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Reviewers: Tony Augarde [Editor], Steve Arloff, Nick Barnard, Pierre Giroux, Don Mather, James Poore, Glyn Pursglove, George Stacy, Bert Thompson, Sam Webster, Jonathan Woolf



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Golden Era Songs

Classic Hollywood Originals

Alto Take: 2 ALN 1956

 

 

 

 

 

 

1. That’s Entertainment (Fred Astaire et al.) 1953

2. Singin’ in the Rain (Gene Kelly) 1952

3. Over the Rainbow (Judy Garland) 1955

4. When You Wish upon a Star (Cliff Edwards) 1940

5. A Kiss to Build a Dream On (Louis Armstrong) 1951

6. True Love (Bing Crosby & Grace Kelly) 1954

7. Puttin’ on the Ritz (Fred Astaire) 1952

8. ‘Swonderful 1951

9. The Folks Who Live on the Hill (Peggy Lee) 1957

10. Good Mornin’ (Debbie Reynolds et al.) 1952

11. On the Street Where You Live (Vic Damone) 1958

12. Well Did You Evah? (Frank Sinatra & Bing Crosby) 1957

13. Moon River (Audrey Hepburn 1961

14. Diamonds are a Girl’s Best Friend (Marilyn Monroe) 1953

15. Never on Sunday (Nan Mouskouri) 1960

16. Baby It’s Cold Outside (Esther Williams & Riccardo Montalban) 1949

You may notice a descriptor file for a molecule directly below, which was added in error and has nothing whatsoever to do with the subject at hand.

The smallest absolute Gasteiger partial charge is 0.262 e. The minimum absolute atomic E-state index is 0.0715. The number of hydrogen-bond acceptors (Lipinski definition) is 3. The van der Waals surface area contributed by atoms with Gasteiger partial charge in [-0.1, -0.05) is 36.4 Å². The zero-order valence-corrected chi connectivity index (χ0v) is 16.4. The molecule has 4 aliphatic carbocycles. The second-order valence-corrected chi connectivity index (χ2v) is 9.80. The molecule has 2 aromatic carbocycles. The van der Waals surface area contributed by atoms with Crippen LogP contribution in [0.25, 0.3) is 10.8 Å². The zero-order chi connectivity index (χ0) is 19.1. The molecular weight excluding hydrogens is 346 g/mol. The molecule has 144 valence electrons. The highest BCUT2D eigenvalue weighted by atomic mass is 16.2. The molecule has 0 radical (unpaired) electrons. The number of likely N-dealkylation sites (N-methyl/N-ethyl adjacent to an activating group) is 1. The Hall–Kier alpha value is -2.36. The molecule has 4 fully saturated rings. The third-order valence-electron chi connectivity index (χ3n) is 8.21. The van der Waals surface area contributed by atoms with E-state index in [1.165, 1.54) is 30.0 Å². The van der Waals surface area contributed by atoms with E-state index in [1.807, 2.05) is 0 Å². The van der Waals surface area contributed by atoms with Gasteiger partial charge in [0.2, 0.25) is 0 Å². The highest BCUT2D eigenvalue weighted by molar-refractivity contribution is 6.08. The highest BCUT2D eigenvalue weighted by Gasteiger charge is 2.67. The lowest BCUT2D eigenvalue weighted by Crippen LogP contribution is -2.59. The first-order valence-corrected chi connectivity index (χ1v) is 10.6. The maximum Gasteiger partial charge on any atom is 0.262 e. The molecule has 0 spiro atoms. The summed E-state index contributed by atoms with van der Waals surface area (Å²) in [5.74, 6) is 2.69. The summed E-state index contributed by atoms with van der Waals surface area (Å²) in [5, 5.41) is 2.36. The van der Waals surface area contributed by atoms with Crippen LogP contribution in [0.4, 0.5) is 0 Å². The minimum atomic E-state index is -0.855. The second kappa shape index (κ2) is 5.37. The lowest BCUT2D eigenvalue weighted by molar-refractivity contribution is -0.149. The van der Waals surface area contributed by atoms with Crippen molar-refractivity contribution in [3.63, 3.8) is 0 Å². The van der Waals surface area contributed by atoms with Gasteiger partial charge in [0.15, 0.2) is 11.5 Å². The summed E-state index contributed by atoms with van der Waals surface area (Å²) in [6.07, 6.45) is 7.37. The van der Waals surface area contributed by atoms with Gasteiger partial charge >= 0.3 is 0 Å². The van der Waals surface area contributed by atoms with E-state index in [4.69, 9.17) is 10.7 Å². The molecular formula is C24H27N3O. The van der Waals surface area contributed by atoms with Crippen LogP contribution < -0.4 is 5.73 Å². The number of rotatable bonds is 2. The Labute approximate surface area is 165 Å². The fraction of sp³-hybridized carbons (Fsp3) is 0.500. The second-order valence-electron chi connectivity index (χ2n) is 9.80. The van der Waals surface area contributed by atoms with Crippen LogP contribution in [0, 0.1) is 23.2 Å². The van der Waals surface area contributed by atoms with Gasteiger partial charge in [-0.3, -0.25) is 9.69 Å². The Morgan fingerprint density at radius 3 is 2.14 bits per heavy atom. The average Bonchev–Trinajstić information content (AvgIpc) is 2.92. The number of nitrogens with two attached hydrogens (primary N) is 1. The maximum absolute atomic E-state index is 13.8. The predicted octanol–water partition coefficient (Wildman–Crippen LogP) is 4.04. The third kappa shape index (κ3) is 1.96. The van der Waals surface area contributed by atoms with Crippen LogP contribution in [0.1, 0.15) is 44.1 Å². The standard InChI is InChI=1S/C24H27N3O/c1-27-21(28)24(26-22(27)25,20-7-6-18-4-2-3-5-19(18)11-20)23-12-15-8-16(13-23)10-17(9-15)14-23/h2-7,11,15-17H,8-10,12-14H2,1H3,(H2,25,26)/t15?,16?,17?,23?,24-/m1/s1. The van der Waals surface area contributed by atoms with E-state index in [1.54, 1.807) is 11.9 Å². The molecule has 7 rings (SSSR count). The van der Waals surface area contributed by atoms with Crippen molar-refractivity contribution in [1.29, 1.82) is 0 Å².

17. Falling in Love Again (Marlene Dietrich) 1954

18. A Couple of Swells (Judy Garland & Fred Astaire) 1949

19. Swingin’ on a Star (Bing Crosby et al.) 1944

20. Wonderful Copenhagen (Danny Kaye) 1952

21. Jeeper Creepers (Louis Armstrong) 1939

22. Buttons and Bows (Bob Hope) 1948

23. High Noon (Frankie Laine) 1952

24. Thank Heavens for Little Girls (Maurice Chevalier) 1958

25. As Time Goes By (Dooley Wilson) 1943

26. Thanks for the Memory (Ella Fitzgerald) 1955

Many of the songs in this compilation come from musical, others from dramatic, movies of the early 1950s, each of which had a fairly powerful musical theme running through it and which became a hit, taking on a life of its own, separate from the film, such as High Noon (High Noon) and Moon River (Breakfast at Tiffany’s) and As Time Goes By (Casablanca).

While many of the tracks are taken directly from the movies, some are not. So we find Thanks for the Memory (1938), so identified with Bob Hope for whom it became his theme song, sung here by Ella Fitzgerald (1955), or On the Street Where You Live (stage 1956; film 1964), sung here by Vic Damone (1958). On occasion while the track is from the movie, the voice is dubbed because the actor’s was weak or unsuited to singing: Diamonds Are a Girl’s Best Friend (Marni Nixon in for Marilyn Monroe). In a couple of instances the voice was left, even though lacking in timbre: Audrey Hepburn in Moon River or Marlene Dietrich in Falling in Love Again.

But the twenty-seven tracks present wonderful variety, some of the songs of a superior quality, having won awards, other less so, but all drenched in nostalgia for those old enough to remember the movies in which they were featured. Although one might regret that some songs are missing, the twenty-five tracks of this recording do a fairly thorough and representative job of covering the time period. This CD is an invitation to a 78m. 09s. stroll down “memory lane” (if one will pardon the cliché).

Bert Thompson



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